Author: John Green
Publisher: Dutton Juvenile (January 10, 2012)
Diagnosed with Stage IV thyroid cancer at 12, Hazel was prepared to die until, at 14, a medical miracle shrunk the tumours in her lungs... for now.
Two years post-miracle, sixteen-year-old Hazel is post-everything else, too; post-high school, post-friends and post-normalcy. And even though she could live for a long time (whatever that means), Hazel lives tethered to an oxygen tank, the tumours tenuously kept at bay with a constant chemical assault.
Enter Augustus Waters. A match made at cancer kid support group, Augustus is gorgeous, in remission, and shockingly to her, interested in Hazel. Being with Augustus is both an unexpected destination and a long-needed journey, pushing Hazel to re-examine how sickness and health, life and death, will define her and the legacy that everyone leaves behind.
There isn't a lot to say about this book. It is just that good. I wish I had the words to sum up everything that happens in the 318 pages of Hazel & Augustus's story. Beautiful. Haunting. Tragic. Hopeful. Unexpected. There just aren't words.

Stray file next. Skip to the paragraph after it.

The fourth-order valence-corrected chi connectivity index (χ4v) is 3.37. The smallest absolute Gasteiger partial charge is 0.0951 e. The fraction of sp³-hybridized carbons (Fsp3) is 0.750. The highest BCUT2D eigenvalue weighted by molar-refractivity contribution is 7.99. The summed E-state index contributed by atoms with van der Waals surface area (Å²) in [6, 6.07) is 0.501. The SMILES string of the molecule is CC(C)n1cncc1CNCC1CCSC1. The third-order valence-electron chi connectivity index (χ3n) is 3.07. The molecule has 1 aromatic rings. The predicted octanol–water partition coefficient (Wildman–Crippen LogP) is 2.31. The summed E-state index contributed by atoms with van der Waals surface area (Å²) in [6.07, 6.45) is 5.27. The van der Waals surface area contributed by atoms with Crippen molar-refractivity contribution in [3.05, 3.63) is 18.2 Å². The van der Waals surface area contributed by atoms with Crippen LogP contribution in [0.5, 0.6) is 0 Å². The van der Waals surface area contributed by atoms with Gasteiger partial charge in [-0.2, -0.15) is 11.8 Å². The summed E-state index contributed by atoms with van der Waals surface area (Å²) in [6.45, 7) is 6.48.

I knew what I was getting into when I started reading The Fault in Our Stars. It doesn't hide what it is - a story about love and loss and hope and death - told through the eyes of teenagers dying of cancer. Anyone who goes into this book thinking there will be a miraculous happy ending has not read John Green before. You know there will be death, but who dies and when is part of the story.
Even though I have been around cancer for most of my adult life, reading The Fault in Our Stars was surprising in so many ways. Green brilliantly reminds the reader that these kids leading these devastating lives are still people. They still have feelings, thoughts and desires that are completely normal to every other teenager. They still want to experience love. They still have to deal with school. The only real difference is that they know they are not immortal. In fact, they know they are living on borrowed time.
Hazel and Gus have everything going against them, but they have one thing going for them - each other. At it's heart, The Fault in Our Stars is a love story that transcends cancer and death. Every moment they have together is powerful and passionate, and their story is so worth reading. On top of the tragedy, there is so much humor that I found myself laughing outloud several times (and then feeling guilty for laughing at something is such a serious story).
I'd be lying if I said I didn't cry my way through the last 50 pages of this book. I knew what was coming, but that didn't make it any better. Green has proven himself to be a master storyteller and communicator. The Fault in Our Stars reminds us that there is humanity and pain and love and loss in all our stories. Days later, this book is still haunting me. I want to lead a life that makes a difference, even if it only matters to the people closest to me.
Final Thoughts: What more is there to say?